All data were compiled and analyzed in SAS (version 9.3; SAS Institute, Cary, NC), and all tables and figures were created in Excel (version 2013; Microsoft Corporation, Redmond, WA).
Response Rate and Overall Data on Overuse and Acute Injuries and Illnesses
The average weekly response rate was 77.8% (95% CI = 75.5%, 80.5%). A total of 109 new and recurrent injuries were identified during the 26-week study period, constituting an injury incidence rate of 18 injuries per 1000 hours of training. The proportions of injuries in adolescent girls and boys were 56.0% and 44.0%, respectively. Most injuries were overuse injuries (78.0%, n = 85) versus acute injuries (22.0%, n = 24). The average weekly prevalences of overuse and acute injuries were 35.7% (95% CI = 34.8%, 36.6%) and 1.7% (95% CI = 1.3%, 2.1%), respectively (Table 2; Figure 1). The average weekly prevalence of substantial injuries was 18.4% (95% CI = 17.7%, 19.2%). Of the entire cohort, 76.6% (n = 49) reported overuse injuries, 54.7% (n = 35) reported substantial injuries, and 31.3% (n = 20) reported acute injuries over the 26 weeks. Illness was the second most common reason for not training or competing. The average weekly prevalence of illness was 20.3% (95% CI = 19.0%, 21.6%).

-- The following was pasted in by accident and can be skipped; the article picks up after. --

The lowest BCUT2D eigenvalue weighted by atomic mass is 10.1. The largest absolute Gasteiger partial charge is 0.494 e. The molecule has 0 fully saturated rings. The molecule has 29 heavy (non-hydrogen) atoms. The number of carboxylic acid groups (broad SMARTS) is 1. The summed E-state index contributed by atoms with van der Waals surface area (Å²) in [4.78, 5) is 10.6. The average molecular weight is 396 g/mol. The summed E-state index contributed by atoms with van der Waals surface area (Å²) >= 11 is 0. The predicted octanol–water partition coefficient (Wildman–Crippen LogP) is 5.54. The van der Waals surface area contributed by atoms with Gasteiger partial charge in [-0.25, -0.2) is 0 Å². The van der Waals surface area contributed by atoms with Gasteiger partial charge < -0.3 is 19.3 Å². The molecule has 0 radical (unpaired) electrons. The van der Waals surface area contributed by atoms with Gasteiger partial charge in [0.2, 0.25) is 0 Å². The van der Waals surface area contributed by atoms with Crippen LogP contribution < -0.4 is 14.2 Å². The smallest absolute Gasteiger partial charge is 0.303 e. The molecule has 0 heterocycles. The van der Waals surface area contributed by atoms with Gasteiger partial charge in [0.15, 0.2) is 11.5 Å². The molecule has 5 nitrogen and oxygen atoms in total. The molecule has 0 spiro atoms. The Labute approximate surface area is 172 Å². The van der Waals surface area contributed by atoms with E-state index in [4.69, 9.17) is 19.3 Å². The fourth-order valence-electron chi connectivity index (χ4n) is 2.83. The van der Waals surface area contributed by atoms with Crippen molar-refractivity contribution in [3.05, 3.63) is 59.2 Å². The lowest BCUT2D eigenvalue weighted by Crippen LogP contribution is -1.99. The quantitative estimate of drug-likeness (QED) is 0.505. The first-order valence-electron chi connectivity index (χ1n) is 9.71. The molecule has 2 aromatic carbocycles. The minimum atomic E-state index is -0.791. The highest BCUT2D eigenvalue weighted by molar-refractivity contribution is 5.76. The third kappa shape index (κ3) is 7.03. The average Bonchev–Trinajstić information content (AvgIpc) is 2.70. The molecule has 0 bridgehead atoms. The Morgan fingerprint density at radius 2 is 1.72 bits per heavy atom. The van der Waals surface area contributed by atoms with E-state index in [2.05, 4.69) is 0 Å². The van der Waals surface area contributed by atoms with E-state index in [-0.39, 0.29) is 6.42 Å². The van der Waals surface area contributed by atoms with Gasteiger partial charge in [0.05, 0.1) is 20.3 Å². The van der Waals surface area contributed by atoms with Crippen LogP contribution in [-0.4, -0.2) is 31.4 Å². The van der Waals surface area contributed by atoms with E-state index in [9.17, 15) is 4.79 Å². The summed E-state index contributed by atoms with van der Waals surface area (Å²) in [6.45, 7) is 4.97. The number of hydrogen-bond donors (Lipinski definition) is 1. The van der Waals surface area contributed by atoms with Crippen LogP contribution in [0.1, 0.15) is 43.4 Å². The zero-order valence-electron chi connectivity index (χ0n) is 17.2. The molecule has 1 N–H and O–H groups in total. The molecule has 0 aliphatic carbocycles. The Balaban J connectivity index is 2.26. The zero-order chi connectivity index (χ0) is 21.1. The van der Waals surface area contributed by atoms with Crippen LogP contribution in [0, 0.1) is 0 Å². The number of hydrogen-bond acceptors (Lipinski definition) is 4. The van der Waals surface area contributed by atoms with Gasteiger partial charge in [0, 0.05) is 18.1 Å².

Indicates sex difference for injured orienteerers (χ2 = 6.286, P = .01).